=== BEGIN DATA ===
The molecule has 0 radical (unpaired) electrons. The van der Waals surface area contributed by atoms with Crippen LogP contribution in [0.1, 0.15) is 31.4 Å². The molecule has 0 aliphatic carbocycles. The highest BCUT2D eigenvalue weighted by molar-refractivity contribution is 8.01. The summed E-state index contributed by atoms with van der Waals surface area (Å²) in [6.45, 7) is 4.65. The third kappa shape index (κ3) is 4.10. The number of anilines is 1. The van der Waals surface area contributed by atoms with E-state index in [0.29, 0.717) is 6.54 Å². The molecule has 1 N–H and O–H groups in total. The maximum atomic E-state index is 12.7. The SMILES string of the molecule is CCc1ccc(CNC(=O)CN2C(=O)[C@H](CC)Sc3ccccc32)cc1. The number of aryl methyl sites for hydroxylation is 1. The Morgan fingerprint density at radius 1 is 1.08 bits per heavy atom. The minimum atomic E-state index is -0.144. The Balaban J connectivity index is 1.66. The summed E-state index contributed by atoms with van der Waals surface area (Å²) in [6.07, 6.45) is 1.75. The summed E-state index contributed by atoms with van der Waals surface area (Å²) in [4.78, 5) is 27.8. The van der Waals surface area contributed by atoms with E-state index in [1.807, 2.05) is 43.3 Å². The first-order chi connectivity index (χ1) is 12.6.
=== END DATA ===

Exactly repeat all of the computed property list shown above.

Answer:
The molecule has 0 radical (unpaired) electrons. The van der Waals surface area contributed by atoms with Crippen LogP contribution in [0.1, 0.15) is 31.4 Å². The molecule has 0 aliphatic carbocycles. The highest BCUT2D eigenvalue weighted by molar-refractivity contribution is 8.01. The summed E-state index contributed by atoms with van der Waals surface area (Å²) in [6.45, 7) is 4.65. The third kappa shape index (κ3) is 4.10. The number of anilines is 1. The van der Waals surface area contributed by atoms with E-state index in [0.29, 0.717) is 6.54 Å². The molecule has 1 N–H and O–H groups in total. The maximum atomic E-state index is 12.7. The SMILES string of the molecule is CCc1ccc(CNC(=O)CN2C(=O)[C@H](CC)Sc3ccccc32)cc1. The number of aryl methyl sites for hydroxylation is 1. The Morgan fingerprint density at radius 1 is 1.08 bits per heavy atom. The minimum atomic E-state index is -0.144. The Balaban J connectivity index is 1.66. The summed E-state index contributed by atoms with van der Waals surface area (Å²) in [6.07, 6.45) is 1.75. The summed E-state index contributed by atoms with van der Waals surface area (Å²) in [4.78, 5) is 27.8. The van der Waals surface area contributed by atoms with E-state index in [1.807, 2.05) is 43.3 Å². The first-order chi connectivity index (χ1) is 12.6.